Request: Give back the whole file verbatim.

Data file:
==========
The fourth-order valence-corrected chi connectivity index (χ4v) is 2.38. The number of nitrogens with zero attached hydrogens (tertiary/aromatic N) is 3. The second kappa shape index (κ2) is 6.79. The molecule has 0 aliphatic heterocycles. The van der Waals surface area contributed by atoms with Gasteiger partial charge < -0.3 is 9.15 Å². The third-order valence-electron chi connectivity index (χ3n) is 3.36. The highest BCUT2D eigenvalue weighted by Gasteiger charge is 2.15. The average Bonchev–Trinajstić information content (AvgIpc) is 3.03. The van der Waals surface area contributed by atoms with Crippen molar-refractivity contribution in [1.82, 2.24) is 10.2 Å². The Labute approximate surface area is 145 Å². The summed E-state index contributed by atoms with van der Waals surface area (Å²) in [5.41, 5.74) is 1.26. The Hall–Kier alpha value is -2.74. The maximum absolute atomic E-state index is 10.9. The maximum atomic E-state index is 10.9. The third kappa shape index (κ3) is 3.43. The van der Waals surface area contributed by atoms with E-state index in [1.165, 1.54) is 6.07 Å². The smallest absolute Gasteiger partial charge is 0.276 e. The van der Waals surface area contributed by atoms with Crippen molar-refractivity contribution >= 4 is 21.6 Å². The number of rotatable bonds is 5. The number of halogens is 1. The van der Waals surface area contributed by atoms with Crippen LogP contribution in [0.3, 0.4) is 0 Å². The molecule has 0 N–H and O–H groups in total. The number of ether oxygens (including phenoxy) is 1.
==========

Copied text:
The fourth-order valence-corrected chi connectivity index (χ4v) is 2.38. The number of nitrogens with zero attached hydrogens (tertiary/aromatic N) is 3. The second kappa shape index (κ2) is 6.79. The molecule has 0 aliphatic heterocycles. The van der Waals surface area contributed by atoms with Gasteiger partial charge < -0.3 is 9.15 Å². The third-order valence-electron chi connectivity index (χ3n) is 3.36. The highest BCUT2D eigenvalue weighted by Gasteiger charge is 2.15. The average Bonchev–Trinajstić information content (AvgIpc) is 3.03. The van der Waals surface area contributed by atoms with Crippen molar-refractivity contribution in [1.82, 2.24) is 10.2 Å². The Labute approximate surface area is 145 Å². The summed E-state index contributed by atoms with van der Waals surface area (Å²) in [5.41, 5.74) is 1.26. The Hall–Kier alpha value is -2.74. The maximum absolute atomic E-state index is 10.9. The maximum atomic E-state index is 10.9. The third kappa shape index (κ3) is 3.43. The van der Waals surface area contributed by atoms with E-state index in [1.165, 1.54) is 6.07 Å². The smallest absolute Gasteiger partial charge is 0.276 e. The van der Waals surface area contributed by atoms with Crippen molar-refractivity contribution >= 4 is 21.6 Å². The number of rotatable bonds is 5. The number of halogens is 1. The van der Waals surface area contributed by atoms with Crippen LogP contribution in [0.3, 0.4) is 0 Å². The molecule has 0 N–H and O–H groups in total. The number of ether oxygens (including phenoxy) is 1.